Meetings across acrylic, canvas and dance: India-Sri Lanka Artists Week

I spent some time with 12 visual artists and 1 dancer, from Sri Lanka and India, at the Taj Samudra Hotel in Colombo today, who are part of an interesting and pioneering artistic collaboration between the two countries, from the 18 – 23 January. The artists work in the open near the hotel’s pool. Anyone from the hotel and from outside can choose to meander through their workspaces, and if moved by what they see, even engage with the artists. The project’s co-architects Sanjeev Bhargava from the Seher Foundation and well-known Sri Lankan artist and activist Chandraguptha Thenuwara envision a process through which the participating artists – who span multiple generations and visual styles – can see and learn from each other’s worldview, process of creation, vision and execution.

e-invite final

As noted in the project’s press release,

The first ever India- Sri Lanka Artists Week intends to bring the two countries closer through the medium of its artists working closely together at one place. While the corridors of power are making efforts through various diplomatic initiatives, this cultural initiative is definitely the first of its kind which will see artists of the two countries interacting with each other and working collaboratively on the theme of “art unites”. There will be a lot of stress on interactions and discussions which will help both the Sri Lankan artists as well as their Indian counterparts to expand the scope of their own art form.

As Sanjeev noted, the addition of a dancer to the project was intended to give the visual artists a different interpretation of space. Anwesa – a gifted proponent of the relatively unknown Indian classical dance form Sattriya – was intended to help the artists interrogate their own use of the space on a canvas.

The participating artists are well-known in their respective countries.

India

  • Prabhakar Kolte
  • Rajan Krishnan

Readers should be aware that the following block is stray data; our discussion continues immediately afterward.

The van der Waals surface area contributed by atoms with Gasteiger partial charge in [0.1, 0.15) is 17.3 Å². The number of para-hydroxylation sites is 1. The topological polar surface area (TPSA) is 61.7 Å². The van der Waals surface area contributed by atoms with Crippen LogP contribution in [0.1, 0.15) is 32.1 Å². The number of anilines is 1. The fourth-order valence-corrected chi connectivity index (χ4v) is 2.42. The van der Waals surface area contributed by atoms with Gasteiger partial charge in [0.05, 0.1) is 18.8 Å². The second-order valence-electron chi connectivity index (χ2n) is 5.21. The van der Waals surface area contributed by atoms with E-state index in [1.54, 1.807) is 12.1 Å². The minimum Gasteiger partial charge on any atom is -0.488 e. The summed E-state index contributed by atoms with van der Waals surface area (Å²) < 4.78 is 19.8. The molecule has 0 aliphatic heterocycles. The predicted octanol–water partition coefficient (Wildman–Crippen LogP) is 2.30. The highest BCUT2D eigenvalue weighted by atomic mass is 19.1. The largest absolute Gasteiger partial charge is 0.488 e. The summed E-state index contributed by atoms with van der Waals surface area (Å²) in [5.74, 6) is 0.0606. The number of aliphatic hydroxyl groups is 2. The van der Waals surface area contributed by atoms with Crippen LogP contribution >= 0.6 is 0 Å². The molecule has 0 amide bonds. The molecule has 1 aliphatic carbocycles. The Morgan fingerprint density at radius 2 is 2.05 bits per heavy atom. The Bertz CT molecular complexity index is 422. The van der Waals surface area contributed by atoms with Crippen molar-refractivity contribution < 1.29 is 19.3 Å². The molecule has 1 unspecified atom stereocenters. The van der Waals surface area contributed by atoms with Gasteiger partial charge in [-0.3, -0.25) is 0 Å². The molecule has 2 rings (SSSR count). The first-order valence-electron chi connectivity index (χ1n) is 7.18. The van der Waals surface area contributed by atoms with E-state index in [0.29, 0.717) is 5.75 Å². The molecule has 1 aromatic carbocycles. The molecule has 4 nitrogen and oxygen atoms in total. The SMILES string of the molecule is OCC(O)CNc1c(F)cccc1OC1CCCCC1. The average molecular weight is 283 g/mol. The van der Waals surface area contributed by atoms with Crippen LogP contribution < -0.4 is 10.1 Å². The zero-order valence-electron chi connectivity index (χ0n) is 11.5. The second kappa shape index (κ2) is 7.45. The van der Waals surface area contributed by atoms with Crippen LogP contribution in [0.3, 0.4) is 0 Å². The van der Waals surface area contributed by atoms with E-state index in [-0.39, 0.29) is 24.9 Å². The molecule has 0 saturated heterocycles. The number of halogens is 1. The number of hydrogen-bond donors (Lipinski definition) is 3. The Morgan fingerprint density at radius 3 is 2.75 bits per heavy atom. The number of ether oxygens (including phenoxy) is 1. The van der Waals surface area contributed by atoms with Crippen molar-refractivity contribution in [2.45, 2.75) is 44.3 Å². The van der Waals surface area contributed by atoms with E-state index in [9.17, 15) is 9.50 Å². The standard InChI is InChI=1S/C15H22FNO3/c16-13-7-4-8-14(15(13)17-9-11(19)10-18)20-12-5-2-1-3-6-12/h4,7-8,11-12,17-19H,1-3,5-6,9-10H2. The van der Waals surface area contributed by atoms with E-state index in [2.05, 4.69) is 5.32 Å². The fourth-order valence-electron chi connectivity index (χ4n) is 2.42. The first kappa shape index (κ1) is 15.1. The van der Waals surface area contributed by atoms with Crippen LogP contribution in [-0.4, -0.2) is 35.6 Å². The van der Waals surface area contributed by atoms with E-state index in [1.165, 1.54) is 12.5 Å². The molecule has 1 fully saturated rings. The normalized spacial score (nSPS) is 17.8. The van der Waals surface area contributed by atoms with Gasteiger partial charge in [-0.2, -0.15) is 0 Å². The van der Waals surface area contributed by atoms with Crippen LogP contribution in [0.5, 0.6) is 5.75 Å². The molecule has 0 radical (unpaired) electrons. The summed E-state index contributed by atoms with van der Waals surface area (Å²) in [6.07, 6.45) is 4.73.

• Tanmoy Samanta
  • Vanita Gupta
  • Minal Damani
  • Prajakta Palav
  • Anwesa Mahanta (Dance)

Sri Lanka

  • Chandragupta Thenuwara
  • Sanjeewa Kumara
  • Pradeep Talawattha
  • Sujeewa Kumari
  • Nelun Harassgama
  • Chathurika Jayani

What’s really different about this project is not the exhibition which will take place on the 23rd, but the way in which the art was created. The artists don’t mind you looking at them while they paint, or intruding in what would otherwise be a space you wouldn’t be invited to or able to approach (taking care of course to avoid stepping on or upsetting the acrylic paints and other material strewn across the workspaces). You can spend as much time as you want going from one to another, interacting with them, asking them questions, and learning about the choices they have made on canvas, in their framing, selection, technique, vision or material. It doesn’t matter that some of the participating artists are amongst the best known and most senior from India and Sri Lanka respectively – they are equally approachable to both the casual visitor and each other.

View larger versions of these images on Flickr here.

I spent some time talking with Thenuwara (Thenu), where I asked him how the idea for the project came about, how the Sri Lankan artists were selected, what he has learnt from the exercise, how it has helped him create (I noticed that what he was working on at the time was strongly influenced by his compelling exhibition from last year), what he saw as the future of this collaboration and what would happen to the art that was created once it was exhibited in Colombo.

I also spent some time talking with Sanjeev Bhargava from SEHER, to understand his interest in creating what is the first collaboration of this nature between leading artists from both countries, how he selected the artists from India, why SEHER always included a dancer in this exercise, what to him the value is of bringing 12 artists together over a week and what if any qualitative difference this kind of collaboration contributed to in the final artistic output.

The project’s press release ends by noting that,

This artists camp is open to public for viewing. Anyone especially students of art can witness the artists working together at a common space and creating works of art.